WHERE
skc.type='PK'
AND iskcu.column_name=c.name
--AND object_name(skc.parent_object_id) in ('t1','t2','t3')
ORDER BY skc.parent_object_id,skc.name,ordinal_position
 
;with cte
as
(
    select
        pk_table
        ,constraint_name
        ,index_type
        ,substring((select ','+pk_col from #temp where constid=t.constid for xml path('')),2,99999) as pk_col_list
        ,index_unique_type
        ,filegroup_name
        ,index_property
    from #temp t
)
--forming the ADD CONSTRAINT query
select distinct
'ALTER TABLE '+pk_table
+' ADD CONSTRAINT '+constraint_name
+' PRIMARY KEY '+cast(index_type collate database_default as varchar(100))
+' ('+pk_col_list+')'
+index_property
+' ON '+filegroup_name+''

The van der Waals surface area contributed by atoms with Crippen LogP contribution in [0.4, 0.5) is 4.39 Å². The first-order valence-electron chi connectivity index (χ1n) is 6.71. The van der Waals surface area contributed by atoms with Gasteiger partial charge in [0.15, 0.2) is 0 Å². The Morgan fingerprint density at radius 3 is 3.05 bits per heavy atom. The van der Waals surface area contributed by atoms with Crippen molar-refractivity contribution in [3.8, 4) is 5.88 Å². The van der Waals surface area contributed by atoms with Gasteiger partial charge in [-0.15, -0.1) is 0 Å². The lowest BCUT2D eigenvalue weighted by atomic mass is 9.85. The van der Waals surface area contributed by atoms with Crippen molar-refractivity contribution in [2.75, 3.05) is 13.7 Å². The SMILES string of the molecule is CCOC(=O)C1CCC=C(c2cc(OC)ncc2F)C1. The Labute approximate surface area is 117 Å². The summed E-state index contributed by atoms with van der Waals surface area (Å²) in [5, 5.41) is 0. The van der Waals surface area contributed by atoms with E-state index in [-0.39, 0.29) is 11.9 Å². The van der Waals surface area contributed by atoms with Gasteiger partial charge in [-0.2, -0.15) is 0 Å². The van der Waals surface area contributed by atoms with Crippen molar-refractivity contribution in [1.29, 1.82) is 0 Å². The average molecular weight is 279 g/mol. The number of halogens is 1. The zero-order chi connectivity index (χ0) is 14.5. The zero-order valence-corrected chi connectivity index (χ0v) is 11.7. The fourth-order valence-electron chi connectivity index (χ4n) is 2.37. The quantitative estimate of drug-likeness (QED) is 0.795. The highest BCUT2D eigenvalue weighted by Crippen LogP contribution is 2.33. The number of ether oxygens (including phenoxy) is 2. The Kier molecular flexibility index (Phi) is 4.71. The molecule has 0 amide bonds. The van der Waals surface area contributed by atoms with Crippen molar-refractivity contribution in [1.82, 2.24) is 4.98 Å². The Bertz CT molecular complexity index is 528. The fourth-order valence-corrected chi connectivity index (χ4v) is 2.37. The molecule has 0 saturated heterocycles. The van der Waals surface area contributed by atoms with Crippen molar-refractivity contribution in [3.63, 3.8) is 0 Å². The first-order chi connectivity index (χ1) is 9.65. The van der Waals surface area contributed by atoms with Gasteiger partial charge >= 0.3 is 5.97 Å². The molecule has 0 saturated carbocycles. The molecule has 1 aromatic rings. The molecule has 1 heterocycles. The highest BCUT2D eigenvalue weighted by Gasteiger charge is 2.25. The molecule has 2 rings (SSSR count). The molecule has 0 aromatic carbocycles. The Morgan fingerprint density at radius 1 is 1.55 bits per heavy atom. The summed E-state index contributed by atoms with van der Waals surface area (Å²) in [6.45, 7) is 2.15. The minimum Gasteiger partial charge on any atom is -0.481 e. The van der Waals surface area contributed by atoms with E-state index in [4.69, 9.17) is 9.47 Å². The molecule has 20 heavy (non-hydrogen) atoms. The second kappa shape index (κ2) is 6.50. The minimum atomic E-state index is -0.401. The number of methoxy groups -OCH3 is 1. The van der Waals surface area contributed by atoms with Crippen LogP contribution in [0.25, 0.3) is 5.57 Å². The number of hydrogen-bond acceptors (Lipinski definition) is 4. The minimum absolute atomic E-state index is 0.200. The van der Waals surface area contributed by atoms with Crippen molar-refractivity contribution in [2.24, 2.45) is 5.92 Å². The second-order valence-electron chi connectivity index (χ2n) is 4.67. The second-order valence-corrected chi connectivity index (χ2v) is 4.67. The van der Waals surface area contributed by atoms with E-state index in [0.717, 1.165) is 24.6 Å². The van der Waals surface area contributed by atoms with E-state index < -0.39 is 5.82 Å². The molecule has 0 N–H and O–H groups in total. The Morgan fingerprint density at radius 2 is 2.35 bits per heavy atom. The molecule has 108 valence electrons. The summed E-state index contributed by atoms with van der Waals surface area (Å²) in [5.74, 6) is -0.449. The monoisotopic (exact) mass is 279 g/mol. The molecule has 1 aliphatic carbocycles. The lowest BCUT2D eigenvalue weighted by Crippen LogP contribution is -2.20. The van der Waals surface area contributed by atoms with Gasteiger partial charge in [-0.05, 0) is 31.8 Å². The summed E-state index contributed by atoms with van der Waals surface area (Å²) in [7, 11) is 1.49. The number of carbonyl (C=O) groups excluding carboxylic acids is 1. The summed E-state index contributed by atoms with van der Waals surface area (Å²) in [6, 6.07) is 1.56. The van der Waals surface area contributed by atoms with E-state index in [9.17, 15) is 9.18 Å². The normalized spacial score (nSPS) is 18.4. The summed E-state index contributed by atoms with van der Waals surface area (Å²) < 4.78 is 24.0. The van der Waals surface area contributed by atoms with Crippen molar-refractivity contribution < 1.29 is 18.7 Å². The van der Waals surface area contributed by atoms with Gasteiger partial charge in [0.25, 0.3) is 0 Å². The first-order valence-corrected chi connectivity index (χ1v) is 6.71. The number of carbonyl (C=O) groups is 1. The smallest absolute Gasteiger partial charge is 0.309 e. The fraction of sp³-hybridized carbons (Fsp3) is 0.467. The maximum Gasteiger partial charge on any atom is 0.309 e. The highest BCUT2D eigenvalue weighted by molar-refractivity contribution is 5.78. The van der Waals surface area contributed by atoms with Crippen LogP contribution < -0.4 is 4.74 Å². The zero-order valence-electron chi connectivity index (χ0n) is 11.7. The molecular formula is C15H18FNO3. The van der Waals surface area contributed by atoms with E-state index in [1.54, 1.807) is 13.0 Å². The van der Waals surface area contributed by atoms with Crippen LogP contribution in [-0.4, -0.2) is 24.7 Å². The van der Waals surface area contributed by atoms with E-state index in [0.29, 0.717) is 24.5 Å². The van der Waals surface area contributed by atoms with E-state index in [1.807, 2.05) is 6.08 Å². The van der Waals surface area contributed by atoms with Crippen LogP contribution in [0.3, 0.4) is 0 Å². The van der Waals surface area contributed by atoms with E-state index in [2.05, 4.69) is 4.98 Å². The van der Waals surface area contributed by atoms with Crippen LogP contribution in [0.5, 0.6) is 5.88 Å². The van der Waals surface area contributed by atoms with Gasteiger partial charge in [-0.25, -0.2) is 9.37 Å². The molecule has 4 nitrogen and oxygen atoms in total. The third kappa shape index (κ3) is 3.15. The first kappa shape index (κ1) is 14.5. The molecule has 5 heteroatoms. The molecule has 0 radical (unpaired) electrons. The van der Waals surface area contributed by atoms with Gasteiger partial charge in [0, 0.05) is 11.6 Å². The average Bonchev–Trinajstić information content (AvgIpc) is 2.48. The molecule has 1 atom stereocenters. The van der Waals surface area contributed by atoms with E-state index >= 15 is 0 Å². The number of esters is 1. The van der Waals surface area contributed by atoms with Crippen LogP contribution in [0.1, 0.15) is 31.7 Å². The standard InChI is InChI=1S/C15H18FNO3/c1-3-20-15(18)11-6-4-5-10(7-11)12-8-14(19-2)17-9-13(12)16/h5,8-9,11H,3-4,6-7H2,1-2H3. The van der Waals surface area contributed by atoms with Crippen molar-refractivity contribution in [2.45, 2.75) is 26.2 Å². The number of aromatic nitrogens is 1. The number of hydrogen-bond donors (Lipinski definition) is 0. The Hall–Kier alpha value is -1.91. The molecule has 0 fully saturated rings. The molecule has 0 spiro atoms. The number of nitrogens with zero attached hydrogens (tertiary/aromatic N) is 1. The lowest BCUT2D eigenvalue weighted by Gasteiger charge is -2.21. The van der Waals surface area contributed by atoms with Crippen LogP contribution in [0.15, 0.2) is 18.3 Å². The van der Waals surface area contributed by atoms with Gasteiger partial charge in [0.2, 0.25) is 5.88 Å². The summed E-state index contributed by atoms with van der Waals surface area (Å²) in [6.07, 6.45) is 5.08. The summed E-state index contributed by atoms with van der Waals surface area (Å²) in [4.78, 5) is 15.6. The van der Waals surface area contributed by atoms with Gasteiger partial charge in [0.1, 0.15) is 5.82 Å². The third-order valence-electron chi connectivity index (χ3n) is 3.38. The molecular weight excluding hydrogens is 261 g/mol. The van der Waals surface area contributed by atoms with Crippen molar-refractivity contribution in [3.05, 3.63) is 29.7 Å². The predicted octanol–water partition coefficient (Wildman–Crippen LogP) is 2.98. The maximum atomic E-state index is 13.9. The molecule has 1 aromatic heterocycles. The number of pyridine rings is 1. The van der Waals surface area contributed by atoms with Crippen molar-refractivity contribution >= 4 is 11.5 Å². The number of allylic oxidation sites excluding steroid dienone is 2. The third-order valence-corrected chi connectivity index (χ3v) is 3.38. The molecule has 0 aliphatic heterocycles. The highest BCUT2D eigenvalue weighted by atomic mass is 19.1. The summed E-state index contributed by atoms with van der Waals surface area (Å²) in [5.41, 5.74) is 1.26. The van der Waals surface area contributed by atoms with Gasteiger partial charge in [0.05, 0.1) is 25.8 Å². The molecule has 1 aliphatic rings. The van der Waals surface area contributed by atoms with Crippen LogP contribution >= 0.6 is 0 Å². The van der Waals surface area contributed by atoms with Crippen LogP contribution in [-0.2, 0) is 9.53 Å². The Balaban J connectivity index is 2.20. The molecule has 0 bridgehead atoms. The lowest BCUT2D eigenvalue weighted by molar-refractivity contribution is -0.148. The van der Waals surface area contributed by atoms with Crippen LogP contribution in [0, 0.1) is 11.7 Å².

from cte
 
--dropping the temp tables
drop table #temp

In the above code, 

lines 4-32     : we obtain the base data - constraint columns, table names, index properties and other properties and push them into a #temp table
lines 34-46   : we get the multiple columns to be padded into a single line as a part of the cte block (can be achieved using a subquery/another temp table as well)
lines 48-55   : framing of the exact ADD CONSTRAINT query.

Execution of the above code provides a result as follows, which when executed performs the action of creating the respective primary keys on the database:



  
The generated code when formatted would look like below:

ALTER TABLE [dbo].[#07420643] ADD CONSTRAINT [PK__#07420643__08362A7C] PRIMARY KEY CLUSTERED
(
[Id] ASC
)WITH( PAD_INDEX = OFF, IGNORE_DUP_KEY = OFF, ALLOW_ROW_LOCKS = ON, ALLOW_PAGE_LOCKS = ON)
ON [PRIMARY]

 

Default Constraints